Over the weekend, Yale University announced that a residential college would no longer be named after John C. Calhoun, secretary of war under James Monroe, vice president of the United States under John Quincy Adams and Andrew Jackson, senator from South Carolina, and secretary of state under John Tyler. Calhoun was a pro-slavery fanatic. Here’s what he had to say on the topic:
I hold that in the present state of civilization, where two races of different origin, and distinguished by color, and other physical differences, as well as intellectual, are brought together, the relation now existing in the slaveholding States between the two, is, instead of an evil, a good — a positive good. . . . I hold then, that there never has yet existed a wealthy and civilized society in which one portion of the community did not, in point of fact, live on the labor of the other.
Calhoun knew full well the consequences of his position. In 1850, he told Senator James Mason that within twelve years, there would be a dissolution of the country that would “explode in a presidential election.”
None of this has been any secret. Calhoun’s nasty legacy of racism was well known in his time and since. Yet Yale saw fit to remove his name only now. President Peter Salovey stated, “I made this decision because I think it is the right thing to do on principle. John C. Calhoun’s principles, his legacy as an ardent supporter of slavery as a positive good, are at odds with this university.”
Salovey also stated that the heads of residential colleges would be renamed “heads of college” instead of “masters.” This, of course, is oversensitive foolishness. The term “master” comes from the Latin magister, a title given in the Middle Ages to people who had mastered their craft; no one seriously believes that those who live in the dorms are slaves to the RAs.
Yale isn’t the first college to cave to this sort of historical expunging. Last year, Princeton University caved to pressure to remove a painting of President Woodrow Wilson and considered chipping Wilson’s name off buildings. Some students at the University of Missouri wanted a statute of Thomas Jefferson removed from campus; in 2014, Washington and Lee University removed a Confederate flag from its chapel, even though General Robert E. Lee served as the university’s president and is buried beneath the chapel.
The newfound enthusiasm for erasing history is meant to serve two purposes: first, as a final acknowledgment of the evils of American history; second, as a revisionist desire to wipe away the change and complexities inherent in American history.
It’s the second element of erasure that sticks in the craw of so many Americans. Clearly, John C. Calhoun wouldn’t be honored with a statue today; nobody is clamoring for a John C. Calhoun School of Law. But leaving his name on a building at Yale helps teach us how far we’ve come. More important, it recognizes that we must be ever wary of evil — that we shouldn’t be so benightedly complacent about our own moral standing, so confident that we would never make the moral errors of our forebears.
Calhoun’s name on buildings reminds us that Calhoun was once honored for his perspective rather than derided for it. It is a reminder that evil once held sway in our world, and that we cherished it. It also reminds us that brilliance and patriotism and good and evil can all exist in the same human being: Calhoun’s slavery advocacy existed alongside his desire to build up a strong, robust American military; he created the Bureau of Indian Affairs at the same time that he stumped for the expansion of slavery into the Western states.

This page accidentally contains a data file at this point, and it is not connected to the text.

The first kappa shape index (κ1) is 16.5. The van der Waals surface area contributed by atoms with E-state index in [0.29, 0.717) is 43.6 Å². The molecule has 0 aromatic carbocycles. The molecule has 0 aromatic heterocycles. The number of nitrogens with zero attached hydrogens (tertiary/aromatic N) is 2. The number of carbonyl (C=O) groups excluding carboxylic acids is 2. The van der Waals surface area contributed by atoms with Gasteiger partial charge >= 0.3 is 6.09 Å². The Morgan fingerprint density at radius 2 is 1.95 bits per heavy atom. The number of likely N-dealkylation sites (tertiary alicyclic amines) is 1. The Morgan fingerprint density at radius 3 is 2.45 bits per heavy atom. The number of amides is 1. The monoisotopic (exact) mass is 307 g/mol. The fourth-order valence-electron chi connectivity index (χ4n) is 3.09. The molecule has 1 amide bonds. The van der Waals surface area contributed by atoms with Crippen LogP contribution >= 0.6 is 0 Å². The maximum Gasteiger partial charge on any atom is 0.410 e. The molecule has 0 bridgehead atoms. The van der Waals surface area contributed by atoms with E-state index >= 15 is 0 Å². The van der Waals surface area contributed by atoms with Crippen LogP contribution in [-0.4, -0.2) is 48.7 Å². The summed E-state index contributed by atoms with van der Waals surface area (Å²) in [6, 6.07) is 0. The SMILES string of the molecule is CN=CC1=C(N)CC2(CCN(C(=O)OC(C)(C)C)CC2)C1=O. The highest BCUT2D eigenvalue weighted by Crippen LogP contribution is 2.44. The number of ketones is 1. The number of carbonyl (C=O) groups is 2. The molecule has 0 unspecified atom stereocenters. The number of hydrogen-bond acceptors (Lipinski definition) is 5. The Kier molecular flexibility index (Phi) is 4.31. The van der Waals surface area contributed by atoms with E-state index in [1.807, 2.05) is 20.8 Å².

One of the goals of chopping away at history is to simplify it into a simple battle between the good, who remain, and the evil, who are wiped away. But that’s not the way history works, nor is it the way politics works.
That’s even clearer with regard to Woodrow Wilson, a dyed-in-the-wool racist who screened Birth of a Nation at the White House and worked ardently to re-segregate the federal work force, but who also presided over America’s victory in World War I. Wilson’s vision of a progressive government led by experts still defines our political debate today, for good and ill. We shouldn’t chisel his name off buildings in an effort to disassociate him from ideas that are now discredited.
Most human beings throughout human history have stood with an evil of some sort or another.
History is important only if we recognize that it isn’t some sort of Punch-and-Judy drama to be acted out with puppets in black hats and white. Most human beings throughout human history have stood with an evil of some sort or another. FDR, whom leftists embrace, interned the Japanese and turned Jews away from America’s shores during the Holocaust. JFK reportedly attempted to turn Sammy Davis Jr. away from his inaugural gala because Davis was dating a white woman. Bill Clinton drafted “Don’t Ask, Don’t Tell” and did nothing during the Rwandan genocide. Barack Obama opposed same-sex marriage until it became inconvenient to do so, and he stood by while Bashar al-Assad murdered tens of thousands of his citizens. Should all of their names be wiped from buildings? Or should we teach history as it actually happened, with all of its ugliness and all of its bravery?
Leaving names on buildings, and flags in churches, and statues on campuses isn’t about honoring those names, flags, and statues. It’s about recognizing the past, which is brutal and complex. Doing so reminds us that our present isn’t too clear-cut, either, and that anyone approaching current events with the smooth self-assurance of ultimate virtue simply hasn’t been judged by history yet.